Man is made by nature to work hard for at least eight hours. Unless he works hard for eight hours, he does not earn the right to have a deep sleep. And as a society grows richer, people are not working hard. There is no need; others can work for them. The whole day they are doing small things, which they enjoy doing, but it is not hard work like that of a stonecutter or a woodcutter. The body is made so that after eight hours of hard work, it naturally needs to fall into sleep to rejuvenate its energy. But it seems difficult…you have earned enough money and still you are chopping wood for eight hours? Then for what have you earned all that money? It seems stupid. You could have chopped wood even without becoming a millionaire.
So if people are suffering from insomnia, it simply means these are the people who are not earning the right to sleep. They are not working to create the situation in which sleep happens.
It has been known for centuries that beggars sleep better than emperors. Manual labourers sleep better than intellectuals. The poor sleep better than the rich, because they have to work hard to earn their bread and butter, but side by side they are also earning the right to have a beautiful sleep.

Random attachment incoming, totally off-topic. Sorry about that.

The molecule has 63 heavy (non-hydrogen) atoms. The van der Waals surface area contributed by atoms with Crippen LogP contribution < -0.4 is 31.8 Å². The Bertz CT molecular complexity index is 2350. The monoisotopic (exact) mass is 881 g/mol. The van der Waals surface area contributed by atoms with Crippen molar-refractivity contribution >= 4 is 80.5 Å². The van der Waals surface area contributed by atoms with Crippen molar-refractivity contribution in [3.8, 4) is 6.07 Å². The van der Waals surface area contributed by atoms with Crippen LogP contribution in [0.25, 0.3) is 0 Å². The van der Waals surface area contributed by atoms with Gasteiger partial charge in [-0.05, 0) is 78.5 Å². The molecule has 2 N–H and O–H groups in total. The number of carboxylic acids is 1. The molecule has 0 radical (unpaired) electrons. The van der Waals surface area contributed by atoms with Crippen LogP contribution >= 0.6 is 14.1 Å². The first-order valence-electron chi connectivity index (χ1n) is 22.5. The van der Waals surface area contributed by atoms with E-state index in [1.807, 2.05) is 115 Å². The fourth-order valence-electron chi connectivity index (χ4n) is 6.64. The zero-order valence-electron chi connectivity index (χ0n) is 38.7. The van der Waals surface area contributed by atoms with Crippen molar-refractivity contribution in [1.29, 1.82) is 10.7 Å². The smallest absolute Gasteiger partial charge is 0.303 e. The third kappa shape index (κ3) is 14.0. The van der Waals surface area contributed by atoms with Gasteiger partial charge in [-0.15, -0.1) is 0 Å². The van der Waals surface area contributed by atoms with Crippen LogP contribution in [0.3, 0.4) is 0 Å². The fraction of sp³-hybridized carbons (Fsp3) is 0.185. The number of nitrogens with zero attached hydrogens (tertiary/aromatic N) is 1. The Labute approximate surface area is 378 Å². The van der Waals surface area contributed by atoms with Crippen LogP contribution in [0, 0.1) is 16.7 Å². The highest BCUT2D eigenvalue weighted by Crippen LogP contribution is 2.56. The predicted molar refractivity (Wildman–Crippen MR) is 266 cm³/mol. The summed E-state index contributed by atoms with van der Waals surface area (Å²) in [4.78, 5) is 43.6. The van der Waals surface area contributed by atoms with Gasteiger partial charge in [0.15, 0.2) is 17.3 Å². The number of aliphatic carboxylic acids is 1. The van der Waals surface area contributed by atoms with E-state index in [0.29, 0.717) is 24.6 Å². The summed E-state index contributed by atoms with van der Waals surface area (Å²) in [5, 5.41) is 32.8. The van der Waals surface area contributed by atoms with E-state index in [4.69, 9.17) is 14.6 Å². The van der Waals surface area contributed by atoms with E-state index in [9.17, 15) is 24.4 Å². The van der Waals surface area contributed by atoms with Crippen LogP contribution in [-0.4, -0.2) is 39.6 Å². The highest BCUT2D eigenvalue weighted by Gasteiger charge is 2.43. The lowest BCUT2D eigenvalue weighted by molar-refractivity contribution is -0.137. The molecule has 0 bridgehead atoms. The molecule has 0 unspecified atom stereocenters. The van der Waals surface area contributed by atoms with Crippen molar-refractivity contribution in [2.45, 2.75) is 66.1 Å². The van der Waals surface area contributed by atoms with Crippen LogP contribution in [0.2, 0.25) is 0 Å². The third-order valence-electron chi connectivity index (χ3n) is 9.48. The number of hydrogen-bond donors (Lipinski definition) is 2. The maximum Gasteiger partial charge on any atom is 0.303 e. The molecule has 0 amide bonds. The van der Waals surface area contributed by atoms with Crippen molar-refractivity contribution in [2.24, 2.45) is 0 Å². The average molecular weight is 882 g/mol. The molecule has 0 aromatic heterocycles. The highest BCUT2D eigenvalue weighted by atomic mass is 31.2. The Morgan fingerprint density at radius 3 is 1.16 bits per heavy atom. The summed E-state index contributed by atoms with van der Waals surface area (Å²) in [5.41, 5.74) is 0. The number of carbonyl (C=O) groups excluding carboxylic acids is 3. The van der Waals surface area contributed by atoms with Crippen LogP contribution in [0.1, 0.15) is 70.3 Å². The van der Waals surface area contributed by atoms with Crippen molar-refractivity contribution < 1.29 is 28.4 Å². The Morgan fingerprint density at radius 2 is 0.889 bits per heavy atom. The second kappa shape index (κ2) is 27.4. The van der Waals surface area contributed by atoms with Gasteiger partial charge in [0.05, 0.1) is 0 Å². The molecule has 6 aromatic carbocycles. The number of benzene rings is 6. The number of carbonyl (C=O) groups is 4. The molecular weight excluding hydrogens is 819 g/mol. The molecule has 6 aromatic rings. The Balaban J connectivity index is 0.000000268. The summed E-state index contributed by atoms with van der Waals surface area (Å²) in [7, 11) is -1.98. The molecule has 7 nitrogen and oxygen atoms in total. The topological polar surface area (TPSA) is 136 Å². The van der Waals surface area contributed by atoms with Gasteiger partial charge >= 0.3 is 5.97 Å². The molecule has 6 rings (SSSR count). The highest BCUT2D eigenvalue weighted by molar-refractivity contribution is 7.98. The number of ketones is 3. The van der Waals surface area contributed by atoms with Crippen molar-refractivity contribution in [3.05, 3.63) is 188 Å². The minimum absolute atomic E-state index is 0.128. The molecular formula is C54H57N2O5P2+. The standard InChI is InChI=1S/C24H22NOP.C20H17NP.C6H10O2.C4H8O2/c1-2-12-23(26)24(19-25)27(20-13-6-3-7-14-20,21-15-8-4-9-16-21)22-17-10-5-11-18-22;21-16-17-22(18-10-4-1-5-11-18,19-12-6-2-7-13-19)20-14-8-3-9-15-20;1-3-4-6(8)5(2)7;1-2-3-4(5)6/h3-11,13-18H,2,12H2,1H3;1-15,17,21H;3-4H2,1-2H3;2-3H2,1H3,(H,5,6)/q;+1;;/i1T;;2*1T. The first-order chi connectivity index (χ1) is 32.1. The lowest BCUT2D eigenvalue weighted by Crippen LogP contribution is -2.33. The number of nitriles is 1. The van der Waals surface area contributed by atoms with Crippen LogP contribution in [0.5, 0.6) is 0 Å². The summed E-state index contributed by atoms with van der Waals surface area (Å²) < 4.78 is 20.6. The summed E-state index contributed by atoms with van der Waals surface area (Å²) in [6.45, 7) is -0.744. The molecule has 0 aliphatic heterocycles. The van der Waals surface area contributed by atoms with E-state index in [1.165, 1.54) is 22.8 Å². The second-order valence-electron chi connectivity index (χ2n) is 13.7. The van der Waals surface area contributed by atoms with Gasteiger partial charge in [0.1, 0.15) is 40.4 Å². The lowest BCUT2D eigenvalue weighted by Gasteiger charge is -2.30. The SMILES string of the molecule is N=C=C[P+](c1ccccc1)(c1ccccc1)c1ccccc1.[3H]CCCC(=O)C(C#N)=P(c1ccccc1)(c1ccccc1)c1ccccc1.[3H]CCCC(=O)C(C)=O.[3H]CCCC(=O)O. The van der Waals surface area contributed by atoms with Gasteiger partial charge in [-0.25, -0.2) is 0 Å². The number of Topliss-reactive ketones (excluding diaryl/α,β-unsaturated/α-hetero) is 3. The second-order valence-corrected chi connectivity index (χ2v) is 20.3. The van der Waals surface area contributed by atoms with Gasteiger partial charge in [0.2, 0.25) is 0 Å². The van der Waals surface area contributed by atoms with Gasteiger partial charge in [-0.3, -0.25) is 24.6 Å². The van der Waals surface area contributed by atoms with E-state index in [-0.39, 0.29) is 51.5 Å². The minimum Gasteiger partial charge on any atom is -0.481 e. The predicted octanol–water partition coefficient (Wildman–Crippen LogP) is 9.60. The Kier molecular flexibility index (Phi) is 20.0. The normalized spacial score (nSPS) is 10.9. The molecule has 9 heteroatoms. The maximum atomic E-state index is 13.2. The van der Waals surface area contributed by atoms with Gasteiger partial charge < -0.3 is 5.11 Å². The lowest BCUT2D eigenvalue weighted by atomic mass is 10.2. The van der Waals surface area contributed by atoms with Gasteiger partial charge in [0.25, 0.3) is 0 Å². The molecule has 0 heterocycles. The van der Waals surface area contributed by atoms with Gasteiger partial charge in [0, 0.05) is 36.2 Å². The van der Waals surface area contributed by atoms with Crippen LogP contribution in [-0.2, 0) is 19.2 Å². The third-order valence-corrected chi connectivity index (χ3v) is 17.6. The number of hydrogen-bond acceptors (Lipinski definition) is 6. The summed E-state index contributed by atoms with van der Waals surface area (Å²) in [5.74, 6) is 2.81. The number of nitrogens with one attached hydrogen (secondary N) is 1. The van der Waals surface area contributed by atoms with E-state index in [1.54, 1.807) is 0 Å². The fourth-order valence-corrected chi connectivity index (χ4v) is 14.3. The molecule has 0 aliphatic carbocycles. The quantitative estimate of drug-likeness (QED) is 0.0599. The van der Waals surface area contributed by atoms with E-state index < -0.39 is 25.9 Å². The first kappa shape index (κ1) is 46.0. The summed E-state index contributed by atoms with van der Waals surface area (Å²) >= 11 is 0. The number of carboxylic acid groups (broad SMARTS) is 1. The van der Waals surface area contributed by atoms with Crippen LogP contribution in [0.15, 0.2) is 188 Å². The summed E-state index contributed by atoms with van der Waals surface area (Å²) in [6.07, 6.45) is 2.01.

Insomnia is not a disease; it is the richest way of life. In fact, what is happening is: the whole day you are resting; then in the night you are tossing and turning in the bed. That is the only exercise left for you, and you don’t want to do even that exercise. Toss and turn as much as you can. If the whole day is of resting, then the night cannot be of sleep. You have already rested.
If the people who are suffering from insomnia really want to get rid of it, they should not think of it as a disease. Visiting a doctor is meaningless. They should start working in their garden, doing some hard work, and forget all about sleep—it will come. It always comes; you don’t have to bring it.
These are the difficulties. Nature never intended that a few people should have all the riches in the world and most of the people should be poor. Looking at the intentions of nature, it seems it wanted everybody to work. It never wanted these classes of the poor and the rich; it wanted a classless society where everybody is working.
It is possible the work may be different. If you have been painting the whole day, that will also bring sleep. Or you have to create artificial exercises—go to the gym, run for miles, jog. Many idiots are doing it. A futile exercise—why jog when you can chop wood? Why jog when your garden is being looked after by somebody else who sleeps perfectly? You pay him for the work, and he sleeps perfectly well.